According to a report by BP Oil, worldwide demand for crude grew by 0.7 percent from 2005 to 2006, a rate that equates to almost 253 million barrels per year. Of some 60 countries surveyed by BP, demand was up in nearly 40 countries, while demand was flat or down in the other 20. For the record, United States oil consumption decreased in 2006 to below the levels of 2004.

    Against this reality of increased demand, especially from developing countries with huge populations such as China (demand up 6.7 percent in 2006), oil production has been fairly flat. Between the jump in demand and flat production, gas prices have risen.

    Several less obvious reasons are also behind jacked-up gas prices:

    • The crude oil that has been "the easiest to get" has already been pumped from the ground. Oil companies have to work harder to obtain oil they pump out today, and that costs more.
    • The quality of crude oil available now is generally lower, making it more expensive to refine than the more desirable "light sweet" crude that was more widely available in years past.
    • Supply uncertainty due to political issues in countries such as Nigeria, Iran, Iraq, and Venezuela, which in turn creates market nervousness. This tends to drive up prices from other oil producing countries because these suppliers can guarantee an uninterrupted supply. Some place the premium at $10 per barrel, but it's nearly impossible to quantify.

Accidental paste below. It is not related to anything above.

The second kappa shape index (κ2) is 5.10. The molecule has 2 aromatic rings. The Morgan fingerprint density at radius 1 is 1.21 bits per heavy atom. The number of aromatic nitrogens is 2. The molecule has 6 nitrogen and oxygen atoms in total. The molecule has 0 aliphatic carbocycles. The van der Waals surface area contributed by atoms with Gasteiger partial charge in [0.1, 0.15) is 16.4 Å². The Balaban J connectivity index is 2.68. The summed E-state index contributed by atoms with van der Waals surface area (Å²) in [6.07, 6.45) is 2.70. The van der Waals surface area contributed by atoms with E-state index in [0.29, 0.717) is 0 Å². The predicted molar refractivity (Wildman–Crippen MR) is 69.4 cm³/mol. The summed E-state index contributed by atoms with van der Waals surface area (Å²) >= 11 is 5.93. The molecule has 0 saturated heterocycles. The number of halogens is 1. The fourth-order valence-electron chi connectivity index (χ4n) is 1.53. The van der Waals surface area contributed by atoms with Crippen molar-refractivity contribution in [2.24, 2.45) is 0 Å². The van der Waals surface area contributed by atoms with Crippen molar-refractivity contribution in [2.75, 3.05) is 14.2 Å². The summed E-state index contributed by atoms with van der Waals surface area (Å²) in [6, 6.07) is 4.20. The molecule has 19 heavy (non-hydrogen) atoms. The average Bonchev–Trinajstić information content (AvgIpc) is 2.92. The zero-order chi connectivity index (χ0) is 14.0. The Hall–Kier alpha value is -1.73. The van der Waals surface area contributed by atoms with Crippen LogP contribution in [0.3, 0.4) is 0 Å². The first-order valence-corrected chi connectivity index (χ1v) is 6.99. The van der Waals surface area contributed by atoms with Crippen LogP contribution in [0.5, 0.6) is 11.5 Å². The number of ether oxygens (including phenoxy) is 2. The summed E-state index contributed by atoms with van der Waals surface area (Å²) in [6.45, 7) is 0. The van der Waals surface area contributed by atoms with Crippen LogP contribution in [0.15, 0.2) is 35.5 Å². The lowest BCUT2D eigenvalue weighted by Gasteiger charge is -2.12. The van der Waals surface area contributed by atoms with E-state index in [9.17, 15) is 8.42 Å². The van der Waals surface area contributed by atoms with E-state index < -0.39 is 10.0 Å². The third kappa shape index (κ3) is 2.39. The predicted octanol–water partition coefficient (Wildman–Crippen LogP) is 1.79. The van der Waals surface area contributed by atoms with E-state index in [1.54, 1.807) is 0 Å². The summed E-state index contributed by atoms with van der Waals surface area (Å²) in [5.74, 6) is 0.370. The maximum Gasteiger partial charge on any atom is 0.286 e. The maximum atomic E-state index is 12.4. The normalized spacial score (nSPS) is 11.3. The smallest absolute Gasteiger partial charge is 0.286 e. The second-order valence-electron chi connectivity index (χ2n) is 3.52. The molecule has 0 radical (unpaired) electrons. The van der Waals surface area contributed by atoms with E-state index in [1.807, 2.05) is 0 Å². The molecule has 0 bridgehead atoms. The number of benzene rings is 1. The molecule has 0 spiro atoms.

Taxes drive gas prices up further

    As noted above, state and federal gasoline taxes account for about 15 percent of the cost at the pump. This figure equates to a national average of about 57 cents per gallon. As you can understand, states with percentage-based sales tax make considerably more on each gallon as gas prices rise.

    While paying nearly 60 cents per gallon in taxes is not great news, compared to many countries, we get off easy. The country of Turkey levies nearly a $5 per gallon tax on each gallon of fuel (this really seems like a "fine"). Norway, even with its oil industry, taxes its gasoline buyers about $4 per gallon. However, some countries enjoy little if any taxation. Most of these same countries also enjoy huge oil reserves and refining capabilities that have been "nationalized" by their governments. In Iran, gas is only 33 cents per gallon, while Venezuelans do even better, with gas as little as 17 cents per gallon. The trade-off, of course, is living under a totalitarian government.